I was supposed to read at least 180 pages for the Oliver Twist Readalong which is hosted by Allie at A Literary Odyssey. However, midterms got in the way—my World History midterm, in particular, flayed me alive—and, so far, I’ve only read about 90 pages. I intend to catch up tomorrow, since I only have one exam left.
Here are my while-reading thoughts:
- Wow, Oliver Twist is easier to read than Great Expectations. I’ve reached the part where Oliver is caught by the cops after his friend the Arful Dodger tries to steal a handkerchief which, judging by the context alone, were worth a lot during the time. Please correct me if I’m wrong.
- Oliver Twist isn’t as atmospheric as Great Expectations, but it’s funnier and less boring. Charles Dickens is still as wordy, but, somehow, I feel like the extra words actually have a purpose this time—they made me laugh and showed me how bad conditions for the poor were during Charlie’s time.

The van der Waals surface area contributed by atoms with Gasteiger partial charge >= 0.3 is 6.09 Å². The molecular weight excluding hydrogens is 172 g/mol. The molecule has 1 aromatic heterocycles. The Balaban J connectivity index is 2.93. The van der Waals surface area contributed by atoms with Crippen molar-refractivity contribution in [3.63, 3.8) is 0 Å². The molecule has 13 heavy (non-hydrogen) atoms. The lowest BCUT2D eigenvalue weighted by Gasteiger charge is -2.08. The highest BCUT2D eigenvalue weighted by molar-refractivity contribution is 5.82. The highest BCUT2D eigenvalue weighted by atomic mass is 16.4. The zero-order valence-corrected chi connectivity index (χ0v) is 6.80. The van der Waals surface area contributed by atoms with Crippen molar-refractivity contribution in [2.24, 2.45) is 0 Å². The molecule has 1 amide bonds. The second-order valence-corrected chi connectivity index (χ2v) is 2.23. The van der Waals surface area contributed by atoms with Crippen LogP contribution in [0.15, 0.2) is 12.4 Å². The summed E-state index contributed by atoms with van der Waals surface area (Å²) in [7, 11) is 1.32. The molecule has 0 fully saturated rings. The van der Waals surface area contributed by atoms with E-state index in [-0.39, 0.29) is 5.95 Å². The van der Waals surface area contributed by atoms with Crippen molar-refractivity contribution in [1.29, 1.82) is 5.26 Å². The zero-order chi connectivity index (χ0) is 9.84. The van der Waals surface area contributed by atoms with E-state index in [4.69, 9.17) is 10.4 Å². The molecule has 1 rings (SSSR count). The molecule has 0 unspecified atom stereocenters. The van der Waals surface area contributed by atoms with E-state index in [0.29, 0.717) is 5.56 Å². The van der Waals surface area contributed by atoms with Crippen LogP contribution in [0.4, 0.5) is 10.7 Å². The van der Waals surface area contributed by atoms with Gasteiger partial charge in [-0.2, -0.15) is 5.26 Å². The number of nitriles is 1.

- Like Great Expectations, there’s already a mystery in the beginning of the story. Who is Oliver Twist’s mother? Basing on Great Expectations, I have a feeling a lot of seemingly unrelated people will be magically connected in the end.
- Why do I keep comparing this book to Great Expectations? It’s better! Okay, I’ll stop now.
- Is it just me or does the narrator *cough.* Charles Dickens *cough.* sound really bitter? Don’t get me wrong. I love his bitterness, especially since he wrapped it up in humor. It’s just that the bitterness almost radiates off the pages.
- Charles Dickens was forced to work at a workhouse when he was a kid, so I keep wondering which events were based on his real-life experiences.
- I need to stop now, because there’s this Philosophy of Man textbook with my name on it, and I still have no idea what Philosophy of Man is. Midterms. Ugh.